Baltimore's National Aquarium says it will send its eight dolphins to "the nation's first seaside dolphin sanctuary" before the end of 2020 amid increasing pressure from animal activists. The animals will live out their lives in the outdoor facility, which has not been built, but will still be cared for by humans, reports the Baltimore Sun. The decision comes four years after dolphin shows ended at the aquarium, which draws 1.3 million visitors each year. Though dolphins have been kept at the site for 25 years, "emerging science and consultation with experts have convinced us that dolphins do indeed thrive when they can form social groups, have opportunities to express natural behaviors, and live in a habitat as similar as possible to that for which nature so superbly designed them," CEO John Racanelli writes in an op-ed.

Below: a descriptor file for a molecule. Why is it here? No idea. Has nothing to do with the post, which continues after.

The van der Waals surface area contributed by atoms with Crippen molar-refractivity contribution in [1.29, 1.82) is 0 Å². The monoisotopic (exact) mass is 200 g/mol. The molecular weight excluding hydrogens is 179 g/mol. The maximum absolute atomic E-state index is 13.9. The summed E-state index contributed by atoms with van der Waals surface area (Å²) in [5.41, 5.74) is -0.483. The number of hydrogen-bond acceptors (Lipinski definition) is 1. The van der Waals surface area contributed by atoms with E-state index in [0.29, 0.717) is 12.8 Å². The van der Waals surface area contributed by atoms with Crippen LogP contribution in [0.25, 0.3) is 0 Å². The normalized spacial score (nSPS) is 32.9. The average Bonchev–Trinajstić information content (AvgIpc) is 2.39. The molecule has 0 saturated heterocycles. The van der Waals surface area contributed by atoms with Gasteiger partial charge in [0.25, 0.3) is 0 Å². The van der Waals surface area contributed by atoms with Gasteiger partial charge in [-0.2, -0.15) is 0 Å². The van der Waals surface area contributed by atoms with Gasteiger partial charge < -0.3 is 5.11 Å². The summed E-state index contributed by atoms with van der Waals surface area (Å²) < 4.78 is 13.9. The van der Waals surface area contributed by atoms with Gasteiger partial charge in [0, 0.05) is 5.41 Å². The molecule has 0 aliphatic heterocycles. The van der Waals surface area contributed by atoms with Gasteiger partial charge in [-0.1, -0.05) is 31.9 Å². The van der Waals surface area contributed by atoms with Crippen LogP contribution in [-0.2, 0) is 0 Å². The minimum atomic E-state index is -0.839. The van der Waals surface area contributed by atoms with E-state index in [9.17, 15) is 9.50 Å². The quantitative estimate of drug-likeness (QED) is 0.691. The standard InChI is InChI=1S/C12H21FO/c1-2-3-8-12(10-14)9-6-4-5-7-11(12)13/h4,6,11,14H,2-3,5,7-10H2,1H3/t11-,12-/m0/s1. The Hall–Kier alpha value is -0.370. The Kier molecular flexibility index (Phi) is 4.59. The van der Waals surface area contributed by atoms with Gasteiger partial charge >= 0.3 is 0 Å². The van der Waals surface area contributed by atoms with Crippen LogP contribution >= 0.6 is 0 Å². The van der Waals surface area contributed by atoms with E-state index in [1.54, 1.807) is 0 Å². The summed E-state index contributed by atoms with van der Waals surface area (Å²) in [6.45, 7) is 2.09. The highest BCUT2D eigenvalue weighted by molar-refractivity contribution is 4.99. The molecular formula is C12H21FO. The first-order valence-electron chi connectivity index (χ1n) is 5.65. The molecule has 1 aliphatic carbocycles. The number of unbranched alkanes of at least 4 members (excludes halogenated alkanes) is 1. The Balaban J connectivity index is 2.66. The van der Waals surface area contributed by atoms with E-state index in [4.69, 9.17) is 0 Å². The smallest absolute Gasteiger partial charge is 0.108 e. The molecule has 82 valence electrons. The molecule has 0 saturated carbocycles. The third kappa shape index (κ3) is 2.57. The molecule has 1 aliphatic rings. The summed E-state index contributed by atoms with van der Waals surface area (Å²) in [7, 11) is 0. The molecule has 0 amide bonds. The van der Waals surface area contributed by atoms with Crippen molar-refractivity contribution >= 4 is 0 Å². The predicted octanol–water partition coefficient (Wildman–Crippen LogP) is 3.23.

Racanelli says the move to "an outdoor, seawater facility in a tropical year-round climate"—probably in the Florida Keys or Caribbean—is the right thing for the dolphins, who will have a larger living space and access to marine plants and fish. It isn't clear what the project will cost. "There's no model anywhere, that we're aware of, for this," Racanelli tells the AP, noting the animals will need to learn to deal with pollution and jellyfish, as only the oldest of the dolphins—aged 7 to 44—has ever lived in the wild. "We're pioneering here, and we know it's neither the easiest nor the cheapest option." Humane Society CEO Wayne Pacelle says the aquarium has "done something terribly important" in showing that facilities are making animals the priority, per the AP. SeaWorld says it won't follow suit as "sea cages for our whales are high risk," a rep says. (Read more Baltimore stories.)